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  • Author: Catriona Parker x
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Catriona Parker, Raymond Snyder, Michael Jefford, David Dilts, Rory Wolfe and Jeremy Millar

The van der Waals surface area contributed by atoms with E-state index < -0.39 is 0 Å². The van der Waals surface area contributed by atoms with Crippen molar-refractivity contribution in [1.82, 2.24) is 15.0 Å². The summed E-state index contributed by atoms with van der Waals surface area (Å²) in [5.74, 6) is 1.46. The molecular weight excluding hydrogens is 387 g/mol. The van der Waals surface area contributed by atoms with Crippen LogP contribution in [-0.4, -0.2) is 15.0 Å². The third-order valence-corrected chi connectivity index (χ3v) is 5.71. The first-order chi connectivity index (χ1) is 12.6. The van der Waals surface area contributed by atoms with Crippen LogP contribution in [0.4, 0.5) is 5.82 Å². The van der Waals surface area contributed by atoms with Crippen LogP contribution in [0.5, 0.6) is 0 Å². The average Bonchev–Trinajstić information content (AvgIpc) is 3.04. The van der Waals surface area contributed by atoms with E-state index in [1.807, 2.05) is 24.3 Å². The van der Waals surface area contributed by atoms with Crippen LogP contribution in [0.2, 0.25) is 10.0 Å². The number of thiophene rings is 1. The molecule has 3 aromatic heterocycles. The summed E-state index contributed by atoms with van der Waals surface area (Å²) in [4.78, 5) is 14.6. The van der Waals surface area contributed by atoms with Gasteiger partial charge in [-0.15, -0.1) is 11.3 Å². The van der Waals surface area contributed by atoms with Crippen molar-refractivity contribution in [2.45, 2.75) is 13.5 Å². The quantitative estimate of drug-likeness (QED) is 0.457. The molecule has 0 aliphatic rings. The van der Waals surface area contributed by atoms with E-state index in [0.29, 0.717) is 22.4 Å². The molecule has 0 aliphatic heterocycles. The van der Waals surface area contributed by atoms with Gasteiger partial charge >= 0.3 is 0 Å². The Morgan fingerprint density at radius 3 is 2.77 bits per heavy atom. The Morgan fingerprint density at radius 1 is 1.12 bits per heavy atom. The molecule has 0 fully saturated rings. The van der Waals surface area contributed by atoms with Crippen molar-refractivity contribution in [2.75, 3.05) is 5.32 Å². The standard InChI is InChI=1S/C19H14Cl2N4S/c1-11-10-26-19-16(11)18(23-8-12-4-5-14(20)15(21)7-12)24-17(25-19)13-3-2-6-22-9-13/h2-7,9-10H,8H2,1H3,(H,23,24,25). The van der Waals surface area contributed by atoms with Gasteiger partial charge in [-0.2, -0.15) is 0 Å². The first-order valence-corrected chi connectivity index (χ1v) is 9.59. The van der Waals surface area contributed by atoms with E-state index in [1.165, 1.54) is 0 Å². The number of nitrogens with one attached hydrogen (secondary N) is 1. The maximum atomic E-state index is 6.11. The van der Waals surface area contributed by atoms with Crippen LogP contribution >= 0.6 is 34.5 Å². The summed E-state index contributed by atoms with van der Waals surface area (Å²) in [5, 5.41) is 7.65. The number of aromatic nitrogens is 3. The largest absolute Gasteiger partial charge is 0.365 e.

Background: A low proportion of adults with cancer are recruited to clinical trials. Cancer Council Victoria provides funding to clinical trial sites through its statewide Cancer Trials Management Scheme (CTMS). Historically, there appeared to be a relationship between budget-allocated funding and the number of patients recruited. A randomized controlled trial was conducted to test whether additional funding in 2013 would increase trial recruitment. Methods: A total of 18 trial centers (“sites”) received usual CTMS funds, whereas 16 intervention sites received usual funds plus additional funds, proportional to recruitment in 2011; additional payments to sites in the intervention group ranged from $6,750 to $234,000 AUD (≈$6,750–$234,000 USD at the time). This represented an average 11.8% (interquartile range [IQR], 8.0%, 12.3%) increase in sites' budgets. Sites were required to use the funds with the aim of increasing recruitment. The study end point was the number of new participants recruited to trials in 2013. An online survey assessed strategies used to increase recruitment. Results: The median number of new trial recruits per site in 2013 was 21 (IQR, 5–39) in the control arm and 12.5 (IQR, 3.5–44.5) in the intervention arm. The ratio of new trial recruitment numbers at the intervention sites compared with control sites in 2013, adjusting for respective 2012 numbers and institution type, was 0.99 (95% CI, 0.69, 1.43; P=.96). The survey revealed most intervention sites used funding to increase staffing. Conclusions: Additional funding at a site level did not lead to a contemporaneous increase in trial recruitment.